ALEXANDRIA, Va. — The NCUA board approved a $236.8 million budget for the agency next year, a 5.1% increase from 2011.
The spending plan, which the board supported unanimously at its Nov. 17 meeting, includes funds for 33 new employees, 26 of which will be for examination-related positions. The new staff will include people with specialties in lending, capital markets, information systems, supervision and troubled institutions. The budget funds 1,259.5 full-time equivalent positions.
The budget increases spending in all major categories except for administrative costs. The largest costs are employee pay and benefits, which represents 72% of the budget, and travel, which represents 11%.
The agency expects to spend $170.8 million on wages and benefits next year, a $7.6 million increase over this year. The added expenses include $6.1 million in additional health and retirement benefits for employees covered by the agency’s labor agreement with the National Treasury Employees Union. In exchange for the added benefits, employees agreed to a wage freeze.
NCUA Chief Financial Officer Mary Ann Woodson said the travel costs, which will increase by 11%, are mostly related to the costs involved in increased examination activity and the training of examiners.
Woodson noted that the agency is projecting that next year’s assessment for the rescue of corporate credit unions will be between 8 and 11 basis points. This year’s assessment was 25 basis points. The assessment for the NCUSIF will be between 0 and 7 basis points, but the agency hopes that there won’t have to be any assessment.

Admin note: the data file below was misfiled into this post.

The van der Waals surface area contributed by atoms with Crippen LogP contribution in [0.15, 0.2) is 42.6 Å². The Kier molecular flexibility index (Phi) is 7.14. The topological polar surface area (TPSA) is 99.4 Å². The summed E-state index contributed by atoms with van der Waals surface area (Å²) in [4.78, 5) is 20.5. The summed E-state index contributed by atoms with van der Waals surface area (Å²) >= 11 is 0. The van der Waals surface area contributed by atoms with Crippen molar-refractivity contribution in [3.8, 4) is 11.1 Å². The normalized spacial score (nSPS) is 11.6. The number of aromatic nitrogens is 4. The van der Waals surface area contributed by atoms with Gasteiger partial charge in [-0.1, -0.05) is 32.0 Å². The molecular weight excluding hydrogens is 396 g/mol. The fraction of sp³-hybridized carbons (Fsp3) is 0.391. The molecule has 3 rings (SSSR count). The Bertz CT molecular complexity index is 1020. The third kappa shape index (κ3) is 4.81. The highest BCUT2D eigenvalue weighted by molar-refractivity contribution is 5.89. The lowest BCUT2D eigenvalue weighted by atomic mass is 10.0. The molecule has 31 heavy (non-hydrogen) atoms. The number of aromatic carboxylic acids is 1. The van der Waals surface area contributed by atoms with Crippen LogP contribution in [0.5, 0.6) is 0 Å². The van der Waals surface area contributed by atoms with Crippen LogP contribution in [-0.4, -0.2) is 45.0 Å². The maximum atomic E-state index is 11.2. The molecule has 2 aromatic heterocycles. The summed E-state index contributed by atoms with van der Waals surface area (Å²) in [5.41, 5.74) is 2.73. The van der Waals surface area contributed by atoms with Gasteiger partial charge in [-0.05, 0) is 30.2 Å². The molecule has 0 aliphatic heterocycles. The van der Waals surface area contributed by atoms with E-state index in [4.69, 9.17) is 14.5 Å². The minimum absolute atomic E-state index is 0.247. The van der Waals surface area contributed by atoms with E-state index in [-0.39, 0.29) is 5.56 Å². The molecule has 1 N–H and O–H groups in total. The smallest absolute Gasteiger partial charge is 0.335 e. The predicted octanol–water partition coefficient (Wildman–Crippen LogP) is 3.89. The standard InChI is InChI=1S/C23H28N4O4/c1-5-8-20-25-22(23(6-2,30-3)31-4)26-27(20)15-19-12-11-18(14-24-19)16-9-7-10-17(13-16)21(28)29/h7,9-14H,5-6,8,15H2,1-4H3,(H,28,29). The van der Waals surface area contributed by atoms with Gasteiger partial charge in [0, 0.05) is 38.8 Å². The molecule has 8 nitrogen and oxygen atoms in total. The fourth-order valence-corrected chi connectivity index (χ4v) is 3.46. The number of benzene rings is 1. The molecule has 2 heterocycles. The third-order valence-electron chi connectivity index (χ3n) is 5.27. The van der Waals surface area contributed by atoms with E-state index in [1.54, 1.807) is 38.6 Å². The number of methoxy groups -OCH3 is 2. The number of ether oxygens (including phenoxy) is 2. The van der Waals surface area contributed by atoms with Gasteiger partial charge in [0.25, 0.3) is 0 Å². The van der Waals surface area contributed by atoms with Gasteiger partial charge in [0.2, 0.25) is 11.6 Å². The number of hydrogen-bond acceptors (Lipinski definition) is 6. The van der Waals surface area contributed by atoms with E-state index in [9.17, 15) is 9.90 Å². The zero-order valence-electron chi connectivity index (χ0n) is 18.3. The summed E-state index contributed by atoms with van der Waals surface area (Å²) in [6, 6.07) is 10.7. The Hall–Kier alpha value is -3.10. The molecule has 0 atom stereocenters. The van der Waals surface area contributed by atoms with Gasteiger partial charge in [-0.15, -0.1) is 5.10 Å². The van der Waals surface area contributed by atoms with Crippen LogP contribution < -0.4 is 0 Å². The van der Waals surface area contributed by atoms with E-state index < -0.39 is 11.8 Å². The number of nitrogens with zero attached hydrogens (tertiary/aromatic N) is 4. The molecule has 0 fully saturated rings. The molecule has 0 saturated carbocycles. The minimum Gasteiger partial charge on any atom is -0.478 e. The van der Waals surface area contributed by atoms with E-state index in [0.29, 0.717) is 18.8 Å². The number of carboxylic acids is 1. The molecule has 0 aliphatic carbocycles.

NCUA Chairman Debbie Matz described the budget as “an investment that credit unions are making to make the system safe and sound.” She added that the increase “gets us where we need to be” to better regulate a complex and growing industry. Matz said she can’t guarantee that there won’t have to be another increase next year.
NAFCU Vice President and General Counsel Carrie Hunt said that while she was pleased that this year’s increase was smaller than last year’s 12% hike, it “is still a significant increase that is paid for by credit unions, and we will look at the specifics closely.”
The board also approved increasing the overhead transfer rate–what the agency transfers from the NCUSIF to the agency to pay for the agency's insurance-related operations–to 59.3% from this year’s level of 58.9%.
The board also approved a 4.75% increase in the asset-level dividing points for natural person federal credit unions to be used when determining the agency's operating fee scale. But the board decreased the natural person federal credit union operating fee rates by 0.9%.
Woodson told the board that the NCUSIF’s equity ratio was 1.32% at the end of October. It had been 1.31% for the three previous months.
She said that because there are fewer troubled credit unions, the agency is reducing the NCUSIF’s reserve balance from $1.2 billion to $871 million, which will result in an increased equity ratio.
The fund’s income was $136.9 million in September and has been $367.6 million this year. When the agency prepared the budget last year, during a much more difficult economic climate, the fund was projected to lose $465 million during the first nine months of 2011.
There have been 13 credit union failures this year, compared with 28 for all of 2010.
At the end of October, 3.89% of insured shares were in CAMEL 4 and 5 credit unions, compared with 3.88% at the end of September and 5.13% at the end of last year.
As of October 31, 15.87% of insured shares were in CAMEL 3 credit unions, compared with 16.59% at the end of August and 18.26% at the end of last year.
The board also approved the application by Indianapolis-based Finance Center FCU to expand its community charter. It currently serves Marion County, Ind., and as a result of the change will be able to serve the entire Indianapolis-Carmel metropolitan statistical area.